In light of today’s election, we thought you’d enjoy the commentary attached below from our partners at Dimensional Fund Advisors. As always, please give us a call or send us an email with any questions you have of if you’d like to talk about your investments.
[Today] Americans head to the polls to elect the next president of the United States. While the outcome is unknown, one thing is for certain: There will be a steady stream of opinions from pundits and prognosticators about how the election will impact the stock market.
As we explain below, investors would be well-served to avoid the temptation to make significant changes to a long-term investment plan based upon these sorts of predictions.
Short-Term Trading and Presidential Election Results
Trying to outguess the market is often a losing game. Current market prices offer an up-to-the-minute snapshot of the aggregate expectations of market participants. This includes expectations about the outcome and impact of elections. While unanticipated future events—surprises relative to those expectations—may trigger price changes in the future, the nature of these surprises cannot be known by investors today. As a result, it is difficult, if not impossible, to systematically benefit from trying to identify mispriced securities.
This suggests it is unlikely that investors can gain an edge by attempting to predict what will happen to the stock market after a presidential election.
Exhibit 1 shows the frequency of monthly returns (expressed in 1% increments) for the S&P 500 Index from January 1926 to June 2016. Each horizontal dash represents one month, and each vertical bar shows the cumulative number of months for which returns were within a given 1% range (e.g., the tallest bar shows all months where returns were between 1% and 2%). The blue and red horizontal lines represent months during which a presidential election was held. Red corresponds with a resulting win for the Republican Party and blue with a win for the Democratic Party. This graphic illustrates that election month returns were well within the typical range of returns, regardless of which party won the election.
Long-Term Investing: Bulls & Bears ≠ Donkeys & Elephants
Predictions about presidential elections and the stock market often focus on which party or candidate will be “better for the market” over the long run. Exhibit 2 shows the growth of one dollar invested in the S&P 500 Index over nine decades and 15 presidencies (from Coolidge to Obama). This data does not suggest an obvious pattern of long-term stock market performance based upon which party holds the Oval Office. The key takeaway here is that over the long run, the market has provided substantial returns regardless of who controlled the executive branch.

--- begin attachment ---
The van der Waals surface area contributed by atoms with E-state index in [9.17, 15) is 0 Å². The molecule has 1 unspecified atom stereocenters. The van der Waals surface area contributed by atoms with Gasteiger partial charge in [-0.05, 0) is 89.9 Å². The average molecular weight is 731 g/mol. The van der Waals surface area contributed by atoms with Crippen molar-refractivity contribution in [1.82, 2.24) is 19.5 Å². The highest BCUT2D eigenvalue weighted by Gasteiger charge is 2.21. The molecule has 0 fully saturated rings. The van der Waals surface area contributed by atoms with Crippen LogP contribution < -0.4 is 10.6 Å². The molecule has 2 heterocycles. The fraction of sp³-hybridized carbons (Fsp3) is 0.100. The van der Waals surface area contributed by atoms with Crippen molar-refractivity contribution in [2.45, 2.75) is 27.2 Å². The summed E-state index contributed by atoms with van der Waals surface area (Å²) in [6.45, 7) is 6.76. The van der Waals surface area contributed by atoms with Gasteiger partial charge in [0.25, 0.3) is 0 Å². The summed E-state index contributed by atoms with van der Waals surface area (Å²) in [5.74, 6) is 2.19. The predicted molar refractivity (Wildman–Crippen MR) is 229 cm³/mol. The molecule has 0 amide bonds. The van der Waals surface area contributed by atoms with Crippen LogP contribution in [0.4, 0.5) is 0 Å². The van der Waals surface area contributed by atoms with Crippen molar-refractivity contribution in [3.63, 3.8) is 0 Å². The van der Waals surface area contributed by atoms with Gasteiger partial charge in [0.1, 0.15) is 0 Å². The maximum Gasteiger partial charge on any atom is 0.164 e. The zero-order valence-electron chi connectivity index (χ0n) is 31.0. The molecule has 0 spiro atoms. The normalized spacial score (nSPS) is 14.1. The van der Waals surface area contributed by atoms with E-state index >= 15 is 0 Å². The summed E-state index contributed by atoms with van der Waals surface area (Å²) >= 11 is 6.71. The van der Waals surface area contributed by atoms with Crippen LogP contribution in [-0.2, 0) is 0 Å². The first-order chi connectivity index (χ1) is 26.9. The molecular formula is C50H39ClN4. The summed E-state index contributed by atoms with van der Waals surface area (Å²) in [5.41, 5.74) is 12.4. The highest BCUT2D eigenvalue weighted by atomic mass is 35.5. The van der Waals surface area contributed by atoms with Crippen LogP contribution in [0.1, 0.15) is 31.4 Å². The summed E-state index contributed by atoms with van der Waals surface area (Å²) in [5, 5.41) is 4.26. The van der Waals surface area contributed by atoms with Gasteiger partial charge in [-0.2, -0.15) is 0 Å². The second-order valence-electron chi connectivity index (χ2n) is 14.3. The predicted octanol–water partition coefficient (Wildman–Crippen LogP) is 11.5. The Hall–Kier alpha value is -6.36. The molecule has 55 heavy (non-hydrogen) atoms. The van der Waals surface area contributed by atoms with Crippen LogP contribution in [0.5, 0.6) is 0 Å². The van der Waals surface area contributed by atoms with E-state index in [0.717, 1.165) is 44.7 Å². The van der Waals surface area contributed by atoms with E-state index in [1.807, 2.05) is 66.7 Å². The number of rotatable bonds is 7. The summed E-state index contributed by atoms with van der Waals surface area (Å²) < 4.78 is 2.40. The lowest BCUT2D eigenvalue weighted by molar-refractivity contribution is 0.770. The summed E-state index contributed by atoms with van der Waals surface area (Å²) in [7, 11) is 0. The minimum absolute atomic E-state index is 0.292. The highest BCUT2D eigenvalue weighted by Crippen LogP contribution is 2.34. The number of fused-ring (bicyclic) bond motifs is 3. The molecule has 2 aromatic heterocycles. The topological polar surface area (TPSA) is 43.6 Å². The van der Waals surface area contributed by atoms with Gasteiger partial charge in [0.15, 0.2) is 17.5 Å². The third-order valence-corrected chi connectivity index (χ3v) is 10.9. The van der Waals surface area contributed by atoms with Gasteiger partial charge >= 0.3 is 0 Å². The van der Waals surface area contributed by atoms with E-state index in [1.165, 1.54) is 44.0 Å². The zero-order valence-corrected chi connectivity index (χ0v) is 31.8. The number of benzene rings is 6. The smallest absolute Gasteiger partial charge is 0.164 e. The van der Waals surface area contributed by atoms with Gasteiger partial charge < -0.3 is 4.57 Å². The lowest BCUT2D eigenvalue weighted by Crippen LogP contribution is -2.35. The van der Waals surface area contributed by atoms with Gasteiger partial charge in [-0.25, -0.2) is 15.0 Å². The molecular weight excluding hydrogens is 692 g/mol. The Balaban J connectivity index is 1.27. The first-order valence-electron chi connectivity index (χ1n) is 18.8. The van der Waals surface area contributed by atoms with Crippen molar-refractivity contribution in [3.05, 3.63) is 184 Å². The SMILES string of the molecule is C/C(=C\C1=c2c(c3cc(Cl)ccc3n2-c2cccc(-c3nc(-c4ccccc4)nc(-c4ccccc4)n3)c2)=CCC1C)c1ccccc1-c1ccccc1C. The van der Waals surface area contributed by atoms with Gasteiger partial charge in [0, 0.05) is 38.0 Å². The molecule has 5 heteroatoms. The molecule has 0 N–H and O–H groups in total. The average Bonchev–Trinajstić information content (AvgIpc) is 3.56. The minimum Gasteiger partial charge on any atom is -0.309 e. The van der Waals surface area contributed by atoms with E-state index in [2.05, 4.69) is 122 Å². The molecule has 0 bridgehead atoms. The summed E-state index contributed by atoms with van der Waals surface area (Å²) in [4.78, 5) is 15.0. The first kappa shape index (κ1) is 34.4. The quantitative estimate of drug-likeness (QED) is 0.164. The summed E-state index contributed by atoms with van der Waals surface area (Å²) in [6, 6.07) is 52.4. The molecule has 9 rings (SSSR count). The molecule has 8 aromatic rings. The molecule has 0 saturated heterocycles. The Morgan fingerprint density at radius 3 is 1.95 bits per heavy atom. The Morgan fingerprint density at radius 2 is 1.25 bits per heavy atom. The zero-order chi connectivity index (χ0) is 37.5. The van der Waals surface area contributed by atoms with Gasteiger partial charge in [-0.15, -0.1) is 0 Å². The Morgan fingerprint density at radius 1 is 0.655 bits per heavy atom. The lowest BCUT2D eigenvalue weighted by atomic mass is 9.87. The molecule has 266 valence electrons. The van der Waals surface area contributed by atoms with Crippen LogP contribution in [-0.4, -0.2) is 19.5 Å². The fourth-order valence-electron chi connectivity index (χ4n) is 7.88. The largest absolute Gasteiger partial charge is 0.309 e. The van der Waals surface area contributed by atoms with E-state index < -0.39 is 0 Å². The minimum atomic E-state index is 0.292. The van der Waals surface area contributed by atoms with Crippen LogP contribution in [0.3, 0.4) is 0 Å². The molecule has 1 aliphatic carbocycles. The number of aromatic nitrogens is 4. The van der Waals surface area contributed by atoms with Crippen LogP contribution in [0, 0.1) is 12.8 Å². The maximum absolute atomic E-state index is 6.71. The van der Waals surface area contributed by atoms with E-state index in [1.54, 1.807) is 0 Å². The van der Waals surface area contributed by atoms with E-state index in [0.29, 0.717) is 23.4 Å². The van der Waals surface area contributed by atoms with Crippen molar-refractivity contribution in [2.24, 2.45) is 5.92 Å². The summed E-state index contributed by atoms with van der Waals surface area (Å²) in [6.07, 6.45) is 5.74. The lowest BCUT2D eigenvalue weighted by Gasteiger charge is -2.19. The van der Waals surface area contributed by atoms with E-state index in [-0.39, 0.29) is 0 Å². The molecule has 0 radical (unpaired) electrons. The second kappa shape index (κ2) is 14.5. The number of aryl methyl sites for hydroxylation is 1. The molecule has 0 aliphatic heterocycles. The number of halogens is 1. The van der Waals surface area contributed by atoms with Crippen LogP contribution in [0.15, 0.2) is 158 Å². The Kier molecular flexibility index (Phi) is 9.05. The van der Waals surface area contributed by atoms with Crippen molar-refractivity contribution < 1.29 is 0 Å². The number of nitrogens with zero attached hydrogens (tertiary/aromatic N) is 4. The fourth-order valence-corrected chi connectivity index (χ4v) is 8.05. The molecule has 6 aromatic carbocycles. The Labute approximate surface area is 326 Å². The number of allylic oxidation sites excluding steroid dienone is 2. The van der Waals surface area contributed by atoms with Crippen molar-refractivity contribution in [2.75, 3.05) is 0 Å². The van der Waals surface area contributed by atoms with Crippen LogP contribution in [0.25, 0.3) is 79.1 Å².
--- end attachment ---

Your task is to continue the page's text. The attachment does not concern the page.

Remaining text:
Equity markets can help investors grow their assets, but investing is a long-term endeavor. Trying to make investment decisions based upon the outcome of presidential elections is unlikely to result in reliable excess returns for investors. At best, any positive outcome based on such a strategy will likely be the result of random luck. At worst, it can lead to costly mistakes. Accordingly, there is a strong case for investors to rely on patience and portfolio structure, rather than trying to outguess the market, in order to pursue investment returns.
Source: Dimensional Fund Advisors LP.
For those interested in further reading, please see the links below for additional commentary from our research partners at LPL Research:
What Happens Historically After Elections? (LPL Research)
Could There Be A Big Sell-Off After The Election? (LPL Research)
Kathmere Capital Management Investment Committee
The S&P data is provided by Standard & Poor’s Index Services Group.
The opinions voiced in this material are for general information only and are not intended to provide or be construed as providing specific investment advice or recommendations for any individual security. To determine which investment(s) may be appropriate for you, consult your financial advisor prior to investing.
All performance referenced is historical and is no guarantee of future results. All indices are unmanaged and cannot be invested into directly. Unmanaged index returns do not reflect fees, expenses, or sales charges. Index performance is not indicative of the performance of any investment.
Stock investing involves risk including loss of principal.
The S&P 500 Index is a capitalization-weighted index of 500 stocks designed to measure performance of the broad domestic economy through changes in the aggregate market value of 500 stocks representing all major industries.
There is no guarantee that a diversified portfolio will enhance overall returns or outperform a non-diversified portfolio. Diversification and asset allocation do not protect against market risk.
Securities offered through LPL Financial, Member FINRA/SIPC. Investment advice offered through Private Advisor Group, a Registered Investment Advisor. Private Advisor Group and Kathmere Capital Management are separate entities from LPL Financial.